The Brenneke could be considered an adequate deer load at close range. The Fosters are strictly for small game. Having said this, it must be admitted that a lot of deer have been taken with the .22 LR cartridge, and my local gun shop owner told me of one of his customers who claimed a deer a year for eight years with Foster .410s. Unfortunately, that customer is no longer living, so no insights are available.

The .410 must ultimately be classed as an expert’s gun for hunting and used much like a rifle—sights are mandatory and careful aim must be taken. If you have one, it might be worth your while to explore its potential.

For the security minded, the Mossberg M-500 .410 pump with its 18½-inch barrel offers harder hits than a handgun, a better grip with less muzzle blast (about like a .38 handgun), and more manageable recoil. The three-inch loads will fit few revolvers and, while the kick is noticeable in a long gun, in a handgun recoil it runs towards the .357/.44 Magnum class.


Read More About the .410

Gun Digest 2013 67th Edition Book

This article is an excerpt from the new book, Gun Digest 2013. It’s loaded with a full review of the latest .410 ammunition, as well as other features on hot gun trends.

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CATEGORIES
Ammunition, Shotguns
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C. Rodney James

About C. Rodney James

C. RODNEY JAMES has been a shooter and reloader for more than forty years. Rodney’s technical and historical articles have appeared in Gun Digest, Handloader's Digest, Guns Illustrated, Shooter's Bible, Guns Magazine and AFTE Journal, the publication of the Association of Firearm and Tool Mark Examiners. He is the author of the 6th and 9th Editions of The ABCs of Reloading.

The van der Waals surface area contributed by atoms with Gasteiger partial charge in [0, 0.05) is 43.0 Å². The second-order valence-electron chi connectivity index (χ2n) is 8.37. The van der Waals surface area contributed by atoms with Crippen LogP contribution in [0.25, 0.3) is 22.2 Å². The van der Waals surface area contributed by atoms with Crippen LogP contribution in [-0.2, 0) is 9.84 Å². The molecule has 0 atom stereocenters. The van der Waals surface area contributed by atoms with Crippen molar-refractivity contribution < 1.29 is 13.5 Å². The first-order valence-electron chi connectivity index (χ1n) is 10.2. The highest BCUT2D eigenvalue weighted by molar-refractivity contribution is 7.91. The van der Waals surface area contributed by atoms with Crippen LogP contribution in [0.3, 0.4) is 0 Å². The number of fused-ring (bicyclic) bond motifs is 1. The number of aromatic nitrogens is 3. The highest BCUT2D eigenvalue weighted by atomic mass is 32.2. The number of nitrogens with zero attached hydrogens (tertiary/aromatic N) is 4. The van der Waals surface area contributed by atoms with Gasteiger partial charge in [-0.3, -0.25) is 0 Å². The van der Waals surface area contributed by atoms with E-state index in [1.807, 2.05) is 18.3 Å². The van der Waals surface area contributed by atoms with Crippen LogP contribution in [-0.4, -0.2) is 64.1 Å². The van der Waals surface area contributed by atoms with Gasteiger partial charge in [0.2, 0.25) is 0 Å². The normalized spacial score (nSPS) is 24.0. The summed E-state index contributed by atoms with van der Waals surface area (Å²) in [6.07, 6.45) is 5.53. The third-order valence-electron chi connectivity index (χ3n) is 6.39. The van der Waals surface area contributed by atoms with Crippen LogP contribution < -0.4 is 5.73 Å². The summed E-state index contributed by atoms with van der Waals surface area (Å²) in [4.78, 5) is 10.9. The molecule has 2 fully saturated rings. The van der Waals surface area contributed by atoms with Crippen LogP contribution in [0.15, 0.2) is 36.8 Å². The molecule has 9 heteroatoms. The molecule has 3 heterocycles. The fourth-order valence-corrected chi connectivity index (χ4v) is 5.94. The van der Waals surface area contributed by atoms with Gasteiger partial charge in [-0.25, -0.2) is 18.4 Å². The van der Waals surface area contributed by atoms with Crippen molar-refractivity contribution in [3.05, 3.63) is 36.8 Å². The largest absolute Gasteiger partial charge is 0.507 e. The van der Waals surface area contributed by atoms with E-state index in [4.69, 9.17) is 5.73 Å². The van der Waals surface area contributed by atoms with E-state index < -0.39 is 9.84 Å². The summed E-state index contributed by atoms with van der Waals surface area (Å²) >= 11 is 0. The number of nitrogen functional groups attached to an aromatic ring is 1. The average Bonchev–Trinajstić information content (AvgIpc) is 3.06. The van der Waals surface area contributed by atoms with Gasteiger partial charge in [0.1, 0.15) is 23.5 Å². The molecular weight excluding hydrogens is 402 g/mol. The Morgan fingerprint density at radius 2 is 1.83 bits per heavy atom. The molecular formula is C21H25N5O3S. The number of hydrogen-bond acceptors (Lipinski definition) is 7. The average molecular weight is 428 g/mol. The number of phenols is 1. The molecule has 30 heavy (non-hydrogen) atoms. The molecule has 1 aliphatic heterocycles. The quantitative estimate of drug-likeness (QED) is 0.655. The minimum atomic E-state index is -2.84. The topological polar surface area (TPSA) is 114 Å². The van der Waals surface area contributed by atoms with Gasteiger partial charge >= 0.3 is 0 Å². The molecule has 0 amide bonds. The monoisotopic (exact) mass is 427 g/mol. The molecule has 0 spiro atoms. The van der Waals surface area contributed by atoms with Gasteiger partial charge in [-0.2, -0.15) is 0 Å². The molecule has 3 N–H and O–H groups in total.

5 thoughts on “Rethinking the Power of the .410

  1. justbill

    Michael Bane has pretty much settled the issue of .410 lethality with penetration tests featured on his TV show, Shooting Gallery. With modern loads like the Winchester PDX or plated 00 Buck loads, a bad guy is in for a world of hurt when faced with even the short barreled Taurus Judge. In a longer shotgun barrel I can’t image how the performance wouldn’t be even better. Is it the BEST choice in defensive shotgun? Probably not if you can handle a bigger bore. But for the small-framed, elderly, infirmed or recoil shy I’d say it’s a very viable defensive choice.

  2. nmgene

    Ive been hunting with an H&R 410 single shot since 1962. It took down many a deer in Michigan with 00 buck shot. As it has a full choke I cant use slugs in it.

    1. justbill

      You can use the soft Foster-type slugs in a Full choke barrel. It’s not dangerous at all and I did it for several years when my only hunting gun was a Full choked single 12 gauge. I don’t think I’d do it with the harder Brenneke slugs. Not that it would be dangerous. Lead will always be softer than steel. But the Full choke may damage the slug enough to ruin any accuracy.

  3. SmithKoWitz

    I find the .410 to be a fun shell to shoot. I have the Bond Arms Snake Slayer IV and shooting High Brass 3″ shells is an experience to remember! I also have a Mossberg .410 pump w/Hogue pistol grip & 18.5″ barrel; lots of fun! To round off the .410 collection, I have a Saiga .410 with an ATI Talon/Scorpion pistol and 15 round magazine. I believe that with #4 buck or better, that this is a reasonable home defense weapon that is plenty accurate within that realm.